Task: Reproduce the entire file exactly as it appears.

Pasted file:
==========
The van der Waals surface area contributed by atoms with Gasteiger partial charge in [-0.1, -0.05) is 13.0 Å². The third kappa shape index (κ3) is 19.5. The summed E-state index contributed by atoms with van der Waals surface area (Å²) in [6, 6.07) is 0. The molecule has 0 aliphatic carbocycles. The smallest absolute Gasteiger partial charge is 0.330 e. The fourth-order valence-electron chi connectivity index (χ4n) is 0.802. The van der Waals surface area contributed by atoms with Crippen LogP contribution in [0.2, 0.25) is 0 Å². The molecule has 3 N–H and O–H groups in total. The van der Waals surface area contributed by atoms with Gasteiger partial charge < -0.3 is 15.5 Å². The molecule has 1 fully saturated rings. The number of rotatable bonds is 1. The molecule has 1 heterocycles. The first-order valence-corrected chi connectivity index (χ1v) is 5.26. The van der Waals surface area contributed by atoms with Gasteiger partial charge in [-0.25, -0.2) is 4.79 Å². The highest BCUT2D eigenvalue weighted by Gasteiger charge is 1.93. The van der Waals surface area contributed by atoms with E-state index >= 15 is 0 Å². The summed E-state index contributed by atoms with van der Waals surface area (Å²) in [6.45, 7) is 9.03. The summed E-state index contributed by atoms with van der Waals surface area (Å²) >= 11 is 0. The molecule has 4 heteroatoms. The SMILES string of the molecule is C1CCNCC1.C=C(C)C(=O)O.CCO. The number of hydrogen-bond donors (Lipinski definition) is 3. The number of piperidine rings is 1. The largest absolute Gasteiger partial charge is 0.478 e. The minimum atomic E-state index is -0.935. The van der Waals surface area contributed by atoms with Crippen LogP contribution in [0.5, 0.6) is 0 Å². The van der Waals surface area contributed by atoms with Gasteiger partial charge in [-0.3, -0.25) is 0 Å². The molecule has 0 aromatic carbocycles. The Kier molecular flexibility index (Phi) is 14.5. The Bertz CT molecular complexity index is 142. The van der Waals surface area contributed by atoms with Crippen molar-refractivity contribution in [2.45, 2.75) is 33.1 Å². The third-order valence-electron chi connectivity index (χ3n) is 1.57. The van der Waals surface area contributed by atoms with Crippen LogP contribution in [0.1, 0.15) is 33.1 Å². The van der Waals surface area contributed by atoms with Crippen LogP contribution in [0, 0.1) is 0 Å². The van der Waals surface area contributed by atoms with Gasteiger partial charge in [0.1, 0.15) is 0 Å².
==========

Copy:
The van der Waals surface area contributed by atoms with Gasteiger partial charge in [-0.1, -0.05) is 13.0 Å². The third kappa shape index (κ3) is 19.5. The summed E-state index contributed by atoms with van der Waals surface area (Å²) in [6, 6.07) is 0. The molecule has 0 aliphatic carbocycles. The smallest absolute Gasteiger partial charge is 0.330 e. The fourth-order valence-electron chi connectivity index (χ4n) is 0.802. The van der Waals surface area contributed by atoms with Crippen LogP contribution in [0.2, 0.25) is 0 Å². The molecule has 3 N–H and O–H groups in total. The van der Waals surface area contributed by atoms with Gasteiger partial charge < -0.3 is 15.5 Å². The molecule has 1 fully saturated rings. The number of rotatable bonds is 1. The molecule has 1 heterocycles. The first-order valence-corrected chi connectivity index (χ1v) is 5.26. The van der Waals surface area contributed by atoms with Gasteiger partial charge in [-0.25, -0.2) is 4.79 Å². The highest BCUT2D eigenvalue weighted by Gasteiger charge is 1.93. The van der Waals surface area contributed by atoms with E-state index >= 15 is 0 Å². The summed E-state index contributed by atoms with van der Waals surface area (Å²) in [6.45, 7) is 9.03. The summed E-state index contributed by atoms with van der Waals surface area (Å²) >= 11 is 0. The molecule has 4 heteroatoms. The SMILES string of the molecule is C1CCNCC1.C=C(C)C(=O)O.CCO. The number of hydrogen-bond donors (Lipinski definition) is 3. The number of piperidine rings is 1. The largest absolute Gasteiger partial charge is 0.478 e. The minimum atomic E-state index is -0.935. The van der Waals surface area contributed by atoms with Crippen LogP contribution in [0.5, 0.6) is 0 Å². The van der Waals surface area contributed by atoms with Gasteiger partial charge in [-0.3, -0.25) is 0 Å². The molecule has 0 aromatic carbocycles. The Kier molecular flexibility index (Phi) is 14.5. The Bertz CT molecular complexity index is 142. The van der Waals surface area contributed by atoms with Crippen molar-refractivity contribution in [2.45, 2.75) is 33.1 Å². The third-order valence-electron chi connectivity index (χ3n) is 1.57. The van der Waals surface area contributed by atoms with Crippen LogP contribution in [0.1, 0.15) is 33.1 Å². The van der Waals surface area contributed by atoms with Crippen LogP contribution in [0, 0.1) is 0 Å². The van der Waals surface area contributed by atoms with Gasteiger partial charge in [0.1, 0.15) is 0 Å².